Together with its tributaries, the Rio Paraná forms a massive Drainage basin that encompasses much of the south-central part of South America, essentially including all of Paraguay, much of southern Brazil, northern Argentina, and even parts of Bolivia. If the Uruguay River is counted as a tributary to the Paraná, this watershed extends to cover much of Uruguay as well. The volume of water flowing into the Atlantic Ocean through the Río de la Plata roughly equals the volume at the Mississippi River delta. This watershed contains a number of large cities, including São Paulo, Buenos Aires, Asunción, and Brasília.
The Paraná and its tributaries provide a source of income and of daily sustenance for fishermen who live along its banks; some fish species (such as the surubí and the sábalo) are commercially important and exploited for heavy internal consumption or for export. The Parana River delta ranks as one of the world's greatest bird-watching destinations.
Much of the length of the Paraná is navigable and serves as an important waterway linking inland cities in Argentina and Paraguay to the ocean, providing deep water ports in many of these cities. The construction of enormous hydroelectric dams along the river's length has blocked its use as a shipping corridor to cities further upstream, but the economic impact of those dams offsets this. The Yacyretá and Itaipu dams on the Paraguay border have made the small, largely undeveloped nation of Paraguay the world's largest exporter of hydroelectric power.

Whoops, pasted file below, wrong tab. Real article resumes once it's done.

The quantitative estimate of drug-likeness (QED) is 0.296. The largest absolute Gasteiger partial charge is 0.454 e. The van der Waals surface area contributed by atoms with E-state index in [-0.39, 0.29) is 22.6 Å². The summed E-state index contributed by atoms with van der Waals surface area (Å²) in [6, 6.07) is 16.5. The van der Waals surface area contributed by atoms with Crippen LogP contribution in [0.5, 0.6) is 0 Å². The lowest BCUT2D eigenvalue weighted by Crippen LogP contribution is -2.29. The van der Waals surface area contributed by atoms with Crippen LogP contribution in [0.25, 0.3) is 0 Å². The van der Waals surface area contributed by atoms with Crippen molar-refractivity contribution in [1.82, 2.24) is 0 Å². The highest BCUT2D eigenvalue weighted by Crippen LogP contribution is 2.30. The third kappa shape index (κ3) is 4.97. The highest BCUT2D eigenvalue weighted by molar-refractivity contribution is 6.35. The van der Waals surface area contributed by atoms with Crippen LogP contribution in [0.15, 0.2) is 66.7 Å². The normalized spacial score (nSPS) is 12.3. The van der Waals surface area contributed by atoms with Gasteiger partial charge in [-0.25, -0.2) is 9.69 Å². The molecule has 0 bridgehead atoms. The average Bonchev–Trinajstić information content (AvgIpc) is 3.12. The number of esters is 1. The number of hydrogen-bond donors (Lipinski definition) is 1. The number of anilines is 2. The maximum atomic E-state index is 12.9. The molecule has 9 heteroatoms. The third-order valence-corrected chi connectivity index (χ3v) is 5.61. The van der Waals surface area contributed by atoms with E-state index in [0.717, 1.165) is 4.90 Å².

The sun rising over the Paraná River, from the north-east of Rosario, Argentina
Container ship, traveling downstream by the city of Ramallo, Argentina
Astronaut photograph showing a 29-kilometre (18 mi) stretch of the Paraná, just downstream of Goya, Argentina
The course of the Paraná is crossed by the following bridges, beginning upstream:
|Rodoferroviária Bridge||Aparecida do Taboado-Rubinéia||1998|
|Ilha Solteira Dam||Selvíria-Ilha Solteira||1973|
|Engineer Souza Dias Dam||Três Lagoas-Castilho||1968||BR-262|
|Hélio Serejo (Maurício Joppert) Bridge||Bataguassu-Presidente Epitácio||1964||BR-267|
|Sérgio Motta (Porto Primavera) Dam||Rosana||1999|
|Porto Camargo Bridge||Alto Paraíso||BR-487|
|Ayrton Senna Bridge||Mundo Novo-Guaíra||1998||BR-163|
|Friendship Bridge||Ciudad del Este-Foz do Iguaçu||1965||Route 7-BR-277|
|San Roque González de Santa Cruz Bridge||Encarnación-Posadas||1990|
|General Manuel Belgrano Bridge||Resistencia-Corrientes||1973||National Route 16|
|Second Resistencia-Corrientes Bridge||Resistencia-Corrientes||Planned|
|Raúl Uranga - Carlos Sylvestre Begnis Subfluvial Tunnel||Santa Fe-Paraná||1969||National Route 168|
|Second Santa Fe-Paraná Bridge||Santa Fe-Paraná||Planned|
|Rosario-Victoria Bridge||Rosario-Victoria||2003||National Route 174|
|Bartolomé Mitre Bridge||Zárate||1977||National Route 12|
|Justo José de Urquiza Bridge||Zárate||1977||National Route 12|
|Wikimedia Commons has media related to Paraná River.|